The summer of 2016 did not have much to offer in terms of summer movie blockbusters. We had another avalanche of super-hero sequels that are becoming mind-numbing in their predictable plots and exhausting action sequences. It’s almost enough for you to root for the villain to finally destroy the world and save us from having to watch more of this dreck. There were some cute animated films, like Zootopia and Finding Dory, but neither of these stood out as being significantly better than past summer animated movies.
Sing Street comes from writer/director John Carney who previously made Once and Begin Again. Sing Street is even better than those prior two, excellent movies. All three films are about trying to capture the purity and innocence of making music, but Once and Begin Again are about trying to recapture those qualities while Sing Street is about discovering that purity and innocence for the first time. The movie is set in economically depressed Ireland in the 1980s. A teenager sent to a new school tries to find his place and (most importantly) impress a girl by forming a band. The newly formed band tries every genre of 80s pop music, providing a nostalgic tour de force of the music of that era. No school band was ever this good or versatile, but you just need to let go and enjoy the fantasy. In addition to music, and youthful romance, the movie offers a touching picture of the relationship between brothers, a topic that deserves more attention in modern movies. So grab your eye liner, synthesizer, and sensible brown shows and be sure to see Sing Street.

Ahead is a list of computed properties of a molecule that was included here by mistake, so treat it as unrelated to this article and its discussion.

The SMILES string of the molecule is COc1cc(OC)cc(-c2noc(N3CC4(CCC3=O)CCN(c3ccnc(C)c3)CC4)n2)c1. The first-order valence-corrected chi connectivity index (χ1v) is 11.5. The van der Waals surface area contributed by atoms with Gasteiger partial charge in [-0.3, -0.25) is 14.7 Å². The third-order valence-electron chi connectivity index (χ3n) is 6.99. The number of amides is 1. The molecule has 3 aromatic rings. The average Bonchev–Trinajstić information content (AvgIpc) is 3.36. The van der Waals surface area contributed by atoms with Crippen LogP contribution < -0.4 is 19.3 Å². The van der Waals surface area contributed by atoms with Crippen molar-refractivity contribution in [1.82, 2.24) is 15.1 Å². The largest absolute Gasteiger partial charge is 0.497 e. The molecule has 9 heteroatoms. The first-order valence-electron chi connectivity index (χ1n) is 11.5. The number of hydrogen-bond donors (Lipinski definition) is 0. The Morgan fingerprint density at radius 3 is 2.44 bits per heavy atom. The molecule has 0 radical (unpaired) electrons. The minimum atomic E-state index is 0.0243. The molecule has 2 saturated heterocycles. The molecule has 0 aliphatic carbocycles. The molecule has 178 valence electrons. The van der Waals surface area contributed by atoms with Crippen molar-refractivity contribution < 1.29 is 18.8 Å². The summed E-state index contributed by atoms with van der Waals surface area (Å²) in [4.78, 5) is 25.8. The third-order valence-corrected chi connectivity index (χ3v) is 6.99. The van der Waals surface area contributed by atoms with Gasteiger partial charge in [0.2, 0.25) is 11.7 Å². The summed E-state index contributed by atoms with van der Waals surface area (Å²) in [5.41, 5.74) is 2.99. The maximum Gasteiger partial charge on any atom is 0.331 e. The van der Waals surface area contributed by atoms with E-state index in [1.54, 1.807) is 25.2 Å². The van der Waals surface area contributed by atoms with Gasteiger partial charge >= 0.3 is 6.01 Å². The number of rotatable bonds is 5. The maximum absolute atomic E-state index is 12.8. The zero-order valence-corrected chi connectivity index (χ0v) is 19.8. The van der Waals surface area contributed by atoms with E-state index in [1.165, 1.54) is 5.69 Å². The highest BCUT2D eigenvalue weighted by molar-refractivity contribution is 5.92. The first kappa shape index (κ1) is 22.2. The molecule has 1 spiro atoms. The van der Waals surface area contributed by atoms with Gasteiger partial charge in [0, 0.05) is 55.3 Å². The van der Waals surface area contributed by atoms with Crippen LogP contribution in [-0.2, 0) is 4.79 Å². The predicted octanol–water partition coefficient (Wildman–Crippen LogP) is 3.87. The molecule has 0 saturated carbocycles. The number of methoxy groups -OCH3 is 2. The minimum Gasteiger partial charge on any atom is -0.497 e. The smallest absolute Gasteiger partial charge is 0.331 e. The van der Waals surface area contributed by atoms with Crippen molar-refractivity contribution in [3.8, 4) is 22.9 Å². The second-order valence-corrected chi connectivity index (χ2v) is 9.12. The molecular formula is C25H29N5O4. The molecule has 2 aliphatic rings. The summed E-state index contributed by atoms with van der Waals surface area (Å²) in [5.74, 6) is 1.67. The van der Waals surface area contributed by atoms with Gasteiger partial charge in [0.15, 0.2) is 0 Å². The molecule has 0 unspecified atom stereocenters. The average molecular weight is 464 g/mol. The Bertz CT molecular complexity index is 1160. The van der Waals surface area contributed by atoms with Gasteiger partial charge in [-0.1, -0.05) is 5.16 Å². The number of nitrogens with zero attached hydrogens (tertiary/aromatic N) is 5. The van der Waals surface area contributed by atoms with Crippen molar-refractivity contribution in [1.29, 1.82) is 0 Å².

Maggies’s Plan by writer/director Rebecca Miller is like one of Woody Allen’s sophisticated relationship comedies, but even better. The basic plot is that Maggie, played by Greta Gerwig, is a sweet and nerdy university administrator in New York City who is perhaps a little too capable at managing things. She meets a fellow-academic played by Ethan Hawke who is a star in his field of ficto-critical anthropology but wants to be a novelist. He’s already married to an even more accomplished academic, but is drawn to Maggie’s ability to manage his life and boost his ego. At first Maggie is attracted to Hawke’s character, but eventually tires of him. So, she comes up with her Plan, which is an even more elaborate attempt to manage everyone’s lives. Maggie’s Plan exceeds its typical Woody Allen counterpart by more accurately capturing the perspective and voice of the women characters. It also portrays the crappy apartments and chaotic lives of New York pseudo-intellectuals much more accurately. It’s dry comedy but darn funny.
Love and Friendship is an adaptation of a Jane Austen novel by writer/director Whit Stillman. Unlike prior films of Austen novels, this one departs severely from realism. The characters and dialogue are so over-the-top that it comes off more as a farce. And Whit Stillman’s direction and use of on-screen character descriptions really make this farce work. Stillman’s earlier films, which include Metropolitan (one of my all-time favorites), Barcelona, and The Last Days of Disco are all like Austen films in that they feature a declining upper-class. But I think some may misunderstand Stillman in those films and in this new one as pining for a return to those old, aristocratic days. Far from it, I think Stillman is really a champion of the rising and enterprising bourgeoisie in all of these movies. What may seem like the manipulative villain in this movie is actually the practical and enterprising new class, while the aristocrats are generally buffoons who are easily fooled and generally deserve the decline they are experiencing.
All three of these movies may be out of theaters, but should soon appear on the small screen via, Netflix, Amazon, Hulu, or whatever. Pop some popcorn and enjoy these small, indy hit of the summer of 2016.